Here's How Adam Richman Was Really Cast On Man V. Food

Premiering in 2008 on the Travel Channel, "Man v. Food" was an extremely popular show that followed its host, Adam Richman, around different cities across the United States as he tried iconic local and regional dishes. In addition to learning more about the dishes, Richman would take on a food challenge, typically trying to put away the biggest dish, the spiciest dish, or the dish with some other superlative attached to it. And boy, were some of those food challenges impressive, though not always in a positive way.

Who could forget the time that Richman slurped down 15 dozen (or 180!) oysters at the Acme Oyster House in New Orleans. Or the time that he successfully completed the 72-ounce steak challenge at The Big Texan in Amarillo, Texas. Since he had to put away ridiculous quantities of food on a pretty regular basis, you would think that Richman would have a background in competitive eating, like Joey Chestnut. Except that Richman wasn't a competitive eater (via 411 Mania). So how exactly did Richman get cast on "Man v. Food"?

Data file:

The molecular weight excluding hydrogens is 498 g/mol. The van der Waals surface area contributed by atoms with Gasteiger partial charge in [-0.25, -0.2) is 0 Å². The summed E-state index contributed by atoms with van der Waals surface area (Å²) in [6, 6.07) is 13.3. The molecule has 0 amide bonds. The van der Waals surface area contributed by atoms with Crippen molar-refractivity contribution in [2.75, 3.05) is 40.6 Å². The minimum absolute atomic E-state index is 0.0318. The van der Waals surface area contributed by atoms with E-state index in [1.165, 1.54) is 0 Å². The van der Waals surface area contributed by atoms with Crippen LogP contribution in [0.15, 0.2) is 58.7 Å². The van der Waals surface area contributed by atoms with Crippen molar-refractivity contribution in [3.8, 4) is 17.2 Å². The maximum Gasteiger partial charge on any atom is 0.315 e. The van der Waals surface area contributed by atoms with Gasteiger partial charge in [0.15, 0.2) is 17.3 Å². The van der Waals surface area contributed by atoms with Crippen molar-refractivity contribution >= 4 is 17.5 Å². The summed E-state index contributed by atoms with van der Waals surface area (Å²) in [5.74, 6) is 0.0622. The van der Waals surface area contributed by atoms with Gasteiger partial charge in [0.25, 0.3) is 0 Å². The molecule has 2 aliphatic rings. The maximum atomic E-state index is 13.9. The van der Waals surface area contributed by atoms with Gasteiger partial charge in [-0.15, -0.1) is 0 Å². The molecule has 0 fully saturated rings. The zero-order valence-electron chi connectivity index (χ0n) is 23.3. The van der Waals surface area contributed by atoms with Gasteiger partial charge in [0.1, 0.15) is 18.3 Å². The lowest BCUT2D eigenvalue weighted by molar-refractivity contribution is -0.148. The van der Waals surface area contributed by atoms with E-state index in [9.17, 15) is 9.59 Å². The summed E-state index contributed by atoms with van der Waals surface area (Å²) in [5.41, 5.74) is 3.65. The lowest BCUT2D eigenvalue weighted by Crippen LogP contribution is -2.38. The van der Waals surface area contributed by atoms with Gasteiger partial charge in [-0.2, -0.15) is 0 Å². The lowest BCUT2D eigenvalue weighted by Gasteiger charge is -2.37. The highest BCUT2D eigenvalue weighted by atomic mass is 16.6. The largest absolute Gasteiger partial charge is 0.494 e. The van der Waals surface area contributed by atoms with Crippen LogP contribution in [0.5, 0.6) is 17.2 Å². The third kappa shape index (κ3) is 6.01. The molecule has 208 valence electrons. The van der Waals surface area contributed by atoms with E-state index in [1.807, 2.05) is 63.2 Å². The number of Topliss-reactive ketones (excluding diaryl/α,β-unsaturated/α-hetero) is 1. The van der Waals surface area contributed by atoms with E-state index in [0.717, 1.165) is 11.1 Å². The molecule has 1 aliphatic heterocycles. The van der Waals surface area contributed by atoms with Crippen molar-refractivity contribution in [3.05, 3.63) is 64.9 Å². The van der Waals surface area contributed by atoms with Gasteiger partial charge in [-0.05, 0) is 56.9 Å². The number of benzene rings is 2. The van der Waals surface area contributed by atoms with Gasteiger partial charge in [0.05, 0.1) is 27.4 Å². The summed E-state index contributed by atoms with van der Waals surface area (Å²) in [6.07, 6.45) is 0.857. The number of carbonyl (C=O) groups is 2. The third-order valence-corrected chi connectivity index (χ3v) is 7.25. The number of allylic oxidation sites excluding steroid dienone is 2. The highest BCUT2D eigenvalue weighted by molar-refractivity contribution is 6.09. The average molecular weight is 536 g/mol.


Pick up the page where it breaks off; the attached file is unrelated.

The casting of Man v. Food did not involve any competitive food challenges

Richman studied drama at Yale, and after graduation, signed on with an agent who told him about the audition the day after he had written "have a food television show" as a goal in a notebook, as he sat on his father's grave (via the Straits Times). Richman was told they were looking for "someone who knows regional food and likes to eat a lot," (via the NFL), which described him pretty well. Richman pestered his agent until he got an audition, which was a six-round process that involved multiple auditions, screen tests, and interviews. But no food challenges.

As Richman explained to Heeb Magazine, he did have to talk about food and eat various items to show that he can eat, but none of it rose to the level of a food challenge. What really sealed the deal though was the final screen test, which took place at Katz's Deli, much to the native New Yorker's delight. Richman got the part. After shooting the pilot, the show was picked up for 10 shows and after a few more episodes, it was picked up for 20 more shows. Richman would end up hosting the show for four seasons, until 2012.